The Phils second baseman is the hottest hitter in baseball and has a shot at .400

By Art Beitchman

Utley will chase Williams, who hit .406 in 1941.

Utley will chase Williams, who hit .406 in 1941.

Why on earth would I suggest that Chase Utley, the Phillies’ 35-year old second baseman with recent knee problems can flirt with hitting .400 this season?

Apart, that is, from the fact that the last time a .400 season was achieved was in Philly’s Shibe Park, at 21st and Lehigh, the precursor to Connie Mack Stadium. On September 28, 1941, the last day of that season, Ted Williams of the Boston Red Sox played a doubleheader against the A’s, and he was on the borderline of the magic number. His manager, Joe Cronin, suggested .3999 would round off to .400, but Williams would have none of that: “If I’m going to be a .400 hitter, I want more than my toenails on the line.”

Williams went 6-for-8 in the twin bill, ending up at .406.

Utley isn’t the hitter the great Williams was — no one in history was — but Utley entered his 12th major league season as hot as Las Vegas in July. Even after the Phils’ 12-1 loss to the Rockies on April 18, Utley’s stats are amazing:

In 14 games, he leads the National League with a .429 average with 14 hits in 56 at-bats, seven doubles, three homers and 10 RBIs, a .484 on base percentage and a slugging average of .714 for an OPS of 1,198!

Even I don’t expect Utley to maintain that pace, but he is a lifetime .289 hitter with a lifetime OPS of .875, so he has proven that he is a fine hitter. In fact, his 162-game averages are even better:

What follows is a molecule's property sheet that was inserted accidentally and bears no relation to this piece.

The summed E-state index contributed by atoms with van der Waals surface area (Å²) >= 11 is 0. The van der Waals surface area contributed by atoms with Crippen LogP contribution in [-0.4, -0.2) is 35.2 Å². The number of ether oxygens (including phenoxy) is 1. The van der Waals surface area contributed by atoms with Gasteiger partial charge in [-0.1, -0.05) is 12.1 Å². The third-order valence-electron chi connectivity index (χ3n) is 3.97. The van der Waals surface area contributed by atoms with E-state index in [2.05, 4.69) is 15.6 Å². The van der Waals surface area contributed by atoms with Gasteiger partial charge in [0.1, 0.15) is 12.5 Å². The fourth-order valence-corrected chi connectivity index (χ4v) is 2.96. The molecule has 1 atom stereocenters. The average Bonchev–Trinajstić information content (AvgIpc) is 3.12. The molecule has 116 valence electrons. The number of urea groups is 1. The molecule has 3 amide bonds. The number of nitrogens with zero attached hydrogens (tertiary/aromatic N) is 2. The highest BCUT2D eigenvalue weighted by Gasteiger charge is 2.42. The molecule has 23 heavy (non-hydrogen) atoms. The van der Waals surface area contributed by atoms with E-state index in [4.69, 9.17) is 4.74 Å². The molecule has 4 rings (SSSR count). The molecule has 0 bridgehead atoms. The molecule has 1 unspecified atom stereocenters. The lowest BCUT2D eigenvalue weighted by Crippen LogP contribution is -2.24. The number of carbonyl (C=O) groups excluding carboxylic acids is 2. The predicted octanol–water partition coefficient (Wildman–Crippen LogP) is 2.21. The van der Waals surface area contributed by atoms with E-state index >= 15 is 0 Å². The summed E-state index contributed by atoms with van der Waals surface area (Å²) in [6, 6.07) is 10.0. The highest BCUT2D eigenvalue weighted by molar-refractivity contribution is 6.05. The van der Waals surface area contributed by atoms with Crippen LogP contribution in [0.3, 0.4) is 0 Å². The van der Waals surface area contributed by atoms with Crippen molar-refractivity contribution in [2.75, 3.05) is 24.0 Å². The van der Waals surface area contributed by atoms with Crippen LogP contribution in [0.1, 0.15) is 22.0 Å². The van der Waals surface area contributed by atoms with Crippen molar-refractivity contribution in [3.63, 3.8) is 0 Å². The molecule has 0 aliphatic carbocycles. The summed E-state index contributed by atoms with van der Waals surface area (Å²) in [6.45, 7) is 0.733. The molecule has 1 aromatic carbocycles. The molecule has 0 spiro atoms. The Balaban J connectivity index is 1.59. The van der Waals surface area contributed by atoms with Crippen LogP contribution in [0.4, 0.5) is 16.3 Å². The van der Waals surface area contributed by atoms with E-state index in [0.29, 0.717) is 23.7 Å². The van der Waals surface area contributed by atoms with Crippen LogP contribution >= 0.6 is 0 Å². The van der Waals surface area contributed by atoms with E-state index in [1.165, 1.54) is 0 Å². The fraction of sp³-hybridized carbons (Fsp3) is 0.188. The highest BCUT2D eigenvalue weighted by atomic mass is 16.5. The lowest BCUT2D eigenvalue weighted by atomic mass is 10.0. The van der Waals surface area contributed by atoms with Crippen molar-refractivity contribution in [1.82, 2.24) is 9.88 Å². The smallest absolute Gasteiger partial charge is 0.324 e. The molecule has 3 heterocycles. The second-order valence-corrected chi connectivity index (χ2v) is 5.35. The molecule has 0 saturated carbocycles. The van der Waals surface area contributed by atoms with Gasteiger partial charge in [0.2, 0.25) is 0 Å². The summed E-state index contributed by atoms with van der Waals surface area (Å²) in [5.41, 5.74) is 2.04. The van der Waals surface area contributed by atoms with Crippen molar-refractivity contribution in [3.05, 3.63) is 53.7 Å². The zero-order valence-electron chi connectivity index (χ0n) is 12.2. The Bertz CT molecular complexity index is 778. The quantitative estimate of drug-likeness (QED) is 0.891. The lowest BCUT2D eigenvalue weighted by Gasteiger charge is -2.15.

105 runs, 174 hits, 37 doubles, 5 triples, 27 home runs, and 99 RBIs.

So the key to Utley’s .400 chances is his health. He missed great parts of the 2011 and 2012 season with knee problems, which seem to be a thing of the past. He’s trained and strengthened his lower body to the point where he can generate all kinds of power with that quick and short stroke. Utley will be 36 this December, so his ability to stay on the field and stay out of prolonged slumps will be important, but I feel Utley is the kind of hitter who can make a run at .400.

Of course, Utley will need help from the No.2 hitter, Jimmy Rollins, and the No. 4 hitter, Ryan Howard. If both have good years, it will make it less likely for the opposition to pitch around Utley, who hits in the No. 3 hole.

All three need productive batting averages for Utley to have a chance, but if the universe were to align just right, Utley could enter the season-ending series with the Braves at Citizens Bank Park with a chance to be the first player since 1941 to hit .400.





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